Most patients participating in Medicare—or who receive their health coverage under another government program or a private insurer—would agree that bureaucracy and mismanagement exist throughout the health care system. However, the top driver of spiraling costs is the profit-gouging of the private insurance companies, pharmaceuticals and giant health care providers who continue to rake in billions while working families see their health care costs rise as services deteriorate.

The CMS web site describes the Physician Value-Based Payment Modifier Program as “one part of Medicare’s efforts to improve the quality and efficiency of medical care.” This will supposedly be achieved by “providing meaningful and actionable information to physicians so they can improve the care they furnish, and by moving toward physician reimbursement that rewards value rather than volume.”

In reality, the program seeks to co-opt physicians into a form of self-policing, where the quality of the health care they deliver to their patients is based not on their patients’ best interest, but on its cost-cutting value for government. Ultimately, the government, employers and private insurers hope this reduction in spending will become the standard throughout the health care system.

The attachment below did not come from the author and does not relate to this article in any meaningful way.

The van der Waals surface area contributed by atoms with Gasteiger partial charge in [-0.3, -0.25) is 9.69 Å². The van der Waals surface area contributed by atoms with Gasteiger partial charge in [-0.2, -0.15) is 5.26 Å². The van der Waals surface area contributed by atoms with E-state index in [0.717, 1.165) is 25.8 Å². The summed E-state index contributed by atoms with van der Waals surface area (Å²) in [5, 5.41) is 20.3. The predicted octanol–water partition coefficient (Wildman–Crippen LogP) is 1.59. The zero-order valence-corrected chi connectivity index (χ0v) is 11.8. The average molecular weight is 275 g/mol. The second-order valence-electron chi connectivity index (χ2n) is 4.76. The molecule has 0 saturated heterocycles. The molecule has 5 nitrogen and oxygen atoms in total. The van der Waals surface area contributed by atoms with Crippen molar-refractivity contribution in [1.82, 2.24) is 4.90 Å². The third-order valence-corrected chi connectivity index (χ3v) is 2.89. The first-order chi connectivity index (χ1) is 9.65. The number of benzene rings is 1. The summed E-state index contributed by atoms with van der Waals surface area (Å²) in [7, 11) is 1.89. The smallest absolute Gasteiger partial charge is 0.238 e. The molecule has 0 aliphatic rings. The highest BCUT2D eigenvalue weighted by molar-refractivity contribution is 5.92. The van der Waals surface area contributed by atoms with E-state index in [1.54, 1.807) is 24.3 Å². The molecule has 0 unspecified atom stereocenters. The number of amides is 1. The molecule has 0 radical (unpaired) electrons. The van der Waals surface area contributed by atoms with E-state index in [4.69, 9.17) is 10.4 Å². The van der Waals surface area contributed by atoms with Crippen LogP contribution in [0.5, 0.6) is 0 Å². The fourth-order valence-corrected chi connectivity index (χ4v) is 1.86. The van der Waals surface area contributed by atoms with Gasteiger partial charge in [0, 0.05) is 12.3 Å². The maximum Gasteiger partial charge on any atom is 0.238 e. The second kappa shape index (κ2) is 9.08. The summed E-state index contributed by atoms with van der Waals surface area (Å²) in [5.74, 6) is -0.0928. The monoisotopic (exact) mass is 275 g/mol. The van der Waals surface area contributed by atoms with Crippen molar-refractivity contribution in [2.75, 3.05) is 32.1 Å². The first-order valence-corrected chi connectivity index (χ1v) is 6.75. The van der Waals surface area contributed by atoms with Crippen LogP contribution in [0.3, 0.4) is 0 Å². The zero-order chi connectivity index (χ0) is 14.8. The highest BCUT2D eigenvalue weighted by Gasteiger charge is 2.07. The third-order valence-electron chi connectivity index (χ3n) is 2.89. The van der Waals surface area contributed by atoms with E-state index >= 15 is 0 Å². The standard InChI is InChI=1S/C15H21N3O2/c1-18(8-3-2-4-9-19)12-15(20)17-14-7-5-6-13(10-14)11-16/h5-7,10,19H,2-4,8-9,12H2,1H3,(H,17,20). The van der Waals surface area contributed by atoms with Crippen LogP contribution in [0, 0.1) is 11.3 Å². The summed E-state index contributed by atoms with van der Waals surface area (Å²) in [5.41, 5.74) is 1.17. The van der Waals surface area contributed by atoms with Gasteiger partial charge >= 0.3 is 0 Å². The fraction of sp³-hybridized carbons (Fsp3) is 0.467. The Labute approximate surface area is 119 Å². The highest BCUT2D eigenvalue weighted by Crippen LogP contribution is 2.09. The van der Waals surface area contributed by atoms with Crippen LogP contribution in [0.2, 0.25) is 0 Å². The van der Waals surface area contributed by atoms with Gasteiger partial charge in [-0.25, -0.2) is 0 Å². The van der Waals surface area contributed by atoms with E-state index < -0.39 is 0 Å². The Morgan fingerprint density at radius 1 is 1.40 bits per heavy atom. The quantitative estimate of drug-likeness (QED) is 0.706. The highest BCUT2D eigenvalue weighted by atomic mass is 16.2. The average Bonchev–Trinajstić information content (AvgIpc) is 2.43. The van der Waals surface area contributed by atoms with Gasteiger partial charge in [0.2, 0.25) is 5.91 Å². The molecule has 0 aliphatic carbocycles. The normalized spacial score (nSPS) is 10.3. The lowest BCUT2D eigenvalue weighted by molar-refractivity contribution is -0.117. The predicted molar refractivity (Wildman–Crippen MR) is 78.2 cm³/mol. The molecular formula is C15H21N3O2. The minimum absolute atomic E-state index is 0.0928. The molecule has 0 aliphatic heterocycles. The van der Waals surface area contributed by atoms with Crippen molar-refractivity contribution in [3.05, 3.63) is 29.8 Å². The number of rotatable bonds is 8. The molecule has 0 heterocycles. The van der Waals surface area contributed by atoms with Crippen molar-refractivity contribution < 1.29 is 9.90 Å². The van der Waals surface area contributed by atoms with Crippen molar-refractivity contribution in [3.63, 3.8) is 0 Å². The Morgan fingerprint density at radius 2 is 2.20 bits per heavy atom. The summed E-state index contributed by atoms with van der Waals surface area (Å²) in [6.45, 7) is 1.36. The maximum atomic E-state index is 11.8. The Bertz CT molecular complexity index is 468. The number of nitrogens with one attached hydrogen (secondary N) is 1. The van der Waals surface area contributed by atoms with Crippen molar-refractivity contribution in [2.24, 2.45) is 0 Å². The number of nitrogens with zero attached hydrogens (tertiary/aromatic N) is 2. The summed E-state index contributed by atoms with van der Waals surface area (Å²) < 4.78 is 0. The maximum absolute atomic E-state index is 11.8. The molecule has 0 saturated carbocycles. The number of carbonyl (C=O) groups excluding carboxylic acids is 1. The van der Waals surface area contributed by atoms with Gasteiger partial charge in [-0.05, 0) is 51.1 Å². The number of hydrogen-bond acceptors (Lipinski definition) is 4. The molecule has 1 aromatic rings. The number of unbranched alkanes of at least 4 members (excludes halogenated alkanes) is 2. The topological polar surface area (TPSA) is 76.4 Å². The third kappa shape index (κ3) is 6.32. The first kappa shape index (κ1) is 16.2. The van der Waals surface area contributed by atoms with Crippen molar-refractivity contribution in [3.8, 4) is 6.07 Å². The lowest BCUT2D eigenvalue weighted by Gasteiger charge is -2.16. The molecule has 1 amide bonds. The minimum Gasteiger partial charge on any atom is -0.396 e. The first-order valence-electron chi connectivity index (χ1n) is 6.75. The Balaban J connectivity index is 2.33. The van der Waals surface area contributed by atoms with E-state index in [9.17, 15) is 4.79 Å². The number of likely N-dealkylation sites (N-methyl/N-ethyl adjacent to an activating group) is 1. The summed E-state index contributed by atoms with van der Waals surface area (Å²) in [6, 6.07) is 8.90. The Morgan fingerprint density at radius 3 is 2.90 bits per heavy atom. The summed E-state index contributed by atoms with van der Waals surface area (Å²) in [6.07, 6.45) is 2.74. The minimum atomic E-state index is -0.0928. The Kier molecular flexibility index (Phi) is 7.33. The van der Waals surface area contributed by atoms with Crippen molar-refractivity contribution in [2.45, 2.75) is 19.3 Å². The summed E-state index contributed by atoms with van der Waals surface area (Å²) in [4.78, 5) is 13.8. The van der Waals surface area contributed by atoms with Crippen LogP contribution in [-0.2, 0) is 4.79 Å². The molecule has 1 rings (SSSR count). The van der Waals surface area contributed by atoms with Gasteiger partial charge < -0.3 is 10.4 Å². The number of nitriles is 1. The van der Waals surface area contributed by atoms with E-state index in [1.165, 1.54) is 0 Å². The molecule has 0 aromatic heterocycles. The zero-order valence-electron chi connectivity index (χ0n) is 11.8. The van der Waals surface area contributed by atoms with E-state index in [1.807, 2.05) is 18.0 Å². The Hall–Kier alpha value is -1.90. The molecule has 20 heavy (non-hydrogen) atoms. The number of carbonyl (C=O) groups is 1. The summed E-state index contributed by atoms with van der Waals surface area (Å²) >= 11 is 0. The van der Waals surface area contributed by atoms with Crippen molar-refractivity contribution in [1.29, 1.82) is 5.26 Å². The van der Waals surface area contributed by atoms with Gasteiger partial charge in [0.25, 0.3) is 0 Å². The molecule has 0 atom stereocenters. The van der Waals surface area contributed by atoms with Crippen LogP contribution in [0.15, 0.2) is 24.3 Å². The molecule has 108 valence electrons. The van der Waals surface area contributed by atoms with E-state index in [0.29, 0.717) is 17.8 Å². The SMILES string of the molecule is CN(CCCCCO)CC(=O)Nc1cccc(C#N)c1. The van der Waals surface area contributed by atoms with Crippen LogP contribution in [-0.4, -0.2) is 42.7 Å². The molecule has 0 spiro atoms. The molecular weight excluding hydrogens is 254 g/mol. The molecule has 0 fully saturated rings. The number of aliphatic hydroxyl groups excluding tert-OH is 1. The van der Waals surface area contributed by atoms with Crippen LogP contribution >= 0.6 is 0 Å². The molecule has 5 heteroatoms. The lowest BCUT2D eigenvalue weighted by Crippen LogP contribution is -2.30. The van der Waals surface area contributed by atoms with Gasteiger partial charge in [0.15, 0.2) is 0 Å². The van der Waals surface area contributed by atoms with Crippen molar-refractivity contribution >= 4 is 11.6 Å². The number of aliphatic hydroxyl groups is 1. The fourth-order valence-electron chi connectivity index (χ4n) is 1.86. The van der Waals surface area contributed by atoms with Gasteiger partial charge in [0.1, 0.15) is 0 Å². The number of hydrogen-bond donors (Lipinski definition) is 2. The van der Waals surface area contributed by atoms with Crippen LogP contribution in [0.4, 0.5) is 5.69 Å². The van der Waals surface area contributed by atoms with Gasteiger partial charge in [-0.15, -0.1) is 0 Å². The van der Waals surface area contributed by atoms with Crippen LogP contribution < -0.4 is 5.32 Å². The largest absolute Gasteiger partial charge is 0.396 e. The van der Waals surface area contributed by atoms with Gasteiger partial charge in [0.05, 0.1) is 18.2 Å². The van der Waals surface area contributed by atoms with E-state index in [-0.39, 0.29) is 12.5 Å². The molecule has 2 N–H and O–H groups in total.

In another development related to doctors’ role in cutting health care costs, on April 4 the American Board of Internal Medicine Foundation in partnership with Consumer Reports announced an initiative called Choosing Wisely. A group of nine medical specialty boards are recommending that doctors perform 45 common medical tests and procedures less often, while urging patients to question these services if they are offered.

The specialty boards include the American Academy of Family Physicians, American College of Cardiology, American Gastroenterological Association, along with six others. Included among the dozens of recommendations are reduced use of electrocardiograms (EKGs) in asymptomatic and low-risk patients, colorectal cancer screening only every 10 years after a negative colonoscopy, and reduced use of CT scans or MRIs for severe headaches in people with a normal medical history and neurological exam.

There are obviously numerous factors governing when and if patients should receive these and other treatments, including the health of the patient, and the potential side effects and risks. (How patients are medically qualified to determine whether or not they should undergo a particular procedure is another question.) But it cannot be a coincidence that these recommendations come now, in the midst of a concerted drive by the government and the health care industry to cut costs.

As the World Socialist Web Site has explained from the start, the Obama administration’s overhaul of the health care system has nothing to do with providing universal and quality health care for all—let alone even marginally improving the services received by ordinary Americans. The plan has been designed to ration health care along class lines in the interest of corporate profit. Beginning first with Medicare, the government and big business are targeting the medical care and benefits relied upon by millions of working people.